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Differential Equations - Exponential Decay

  1. Feb 2, 2010 #1
    1. The problem statement, all variables and given/known data
    We have the ODE y' = -ky + R for a population y(t) where death rate exceeds birth rate, counteracted by a constant restocking rate.
    I'm assuming k is the decay constant and R is the restocking rate

    The population at time t0 = 0 is y0, and I have to find a formula for y(t)
    Also, interpret the solution in terms of the long term behavior (0< y0 < R/k, y0 = R/k, and y0 > R/k).

    2. Relevant equations
    y' = -ky + R


    3. The attempt at a solution
    I solved the DE and got y = R/k + Ce^(-kt)
    But how do I know what this does in those given intervals of y0?
    Also if k = .5, R = 2, how would I graph the solutions?
     
  2. jcsd
  3. Feb 2, 2010 #2

    Mark44

    Staff: Mentor

    You should get three different graphs for your solution, when you substitute y(0) = y0 into the solution you found. One solution is for y0 between 0 and R/k, one is for y0 = R/k, and one is for y0 > R/k.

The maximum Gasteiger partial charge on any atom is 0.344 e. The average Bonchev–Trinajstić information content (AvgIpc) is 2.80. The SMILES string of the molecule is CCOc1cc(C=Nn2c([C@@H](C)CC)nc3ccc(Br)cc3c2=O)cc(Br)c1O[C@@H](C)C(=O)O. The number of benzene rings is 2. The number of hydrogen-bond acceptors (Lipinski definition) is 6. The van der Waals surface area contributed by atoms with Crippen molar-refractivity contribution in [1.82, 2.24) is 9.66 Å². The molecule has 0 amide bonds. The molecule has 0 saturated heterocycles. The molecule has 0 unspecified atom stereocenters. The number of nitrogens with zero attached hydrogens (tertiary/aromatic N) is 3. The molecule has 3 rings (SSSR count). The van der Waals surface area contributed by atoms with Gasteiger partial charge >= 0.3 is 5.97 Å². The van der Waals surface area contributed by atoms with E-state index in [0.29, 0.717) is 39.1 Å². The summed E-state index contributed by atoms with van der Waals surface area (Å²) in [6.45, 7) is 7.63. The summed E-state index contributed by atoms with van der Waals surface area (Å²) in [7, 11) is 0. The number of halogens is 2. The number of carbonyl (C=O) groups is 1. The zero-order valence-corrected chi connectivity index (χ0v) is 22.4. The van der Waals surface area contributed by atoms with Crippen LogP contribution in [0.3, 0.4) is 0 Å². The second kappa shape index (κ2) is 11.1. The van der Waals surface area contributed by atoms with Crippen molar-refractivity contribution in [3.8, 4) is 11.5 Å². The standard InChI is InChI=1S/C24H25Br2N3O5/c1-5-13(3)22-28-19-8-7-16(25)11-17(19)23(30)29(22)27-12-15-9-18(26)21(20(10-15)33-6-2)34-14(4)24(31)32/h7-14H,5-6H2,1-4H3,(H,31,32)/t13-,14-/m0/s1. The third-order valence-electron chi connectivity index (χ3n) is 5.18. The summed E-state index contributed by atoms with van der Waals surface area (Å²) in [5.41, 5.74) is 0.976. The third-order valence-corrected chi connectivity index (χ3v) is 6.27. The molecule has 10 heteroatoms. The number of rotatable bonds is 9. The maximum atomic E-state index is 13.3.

Think about these in terms of replenishment rate < death rate, replenishment rate = death rate, and replenishment rate > death rate. How is the population affected in each case?
     
  4. Feb 2, 2010 #3
    So...first interval - exponentially decreasing graph
    when y = R/k, it's a constant, straight line along R/k?
    and when y is big, it's increasing?
     
  5. Feb 2, 2010 #4

    Mark44

    Staff: Mentor

    Sounds reasonable. Are these what you think, or does your solution back them up?
     
  6. Feb 2, 2010 #5
    These are what I think
    I'm not sure how to find graph solutions from my equation: y = 4 + Ce^(-.5t)

    Thanks for your help!
     
  7. Feb 2, 2010 #6

    Mark44

    Staff: Mentor

    Where do the k=.5 and R=2 come from? Are they part of the problem statement? You didn't mention these values there. I'm going to ignore them for the time being.

    You are given that y(0) = y0, so substitute this into your solution equation to find C.
    y(t) = R/k + Ce-kt
    y(0) = y0

    ==> y0 = R/k + C
    ==> C = y0 - R/k

    So the solution is
    y(t) = R/k + (y0 - R/k)e-kt

    Now look at this solution for the three different scenarios. Each one will have an effect on the sign of the exponential term. You're not going to get precise graphs, since you don't know the values of R and k, but you should get a good idea of the general behavior.
     
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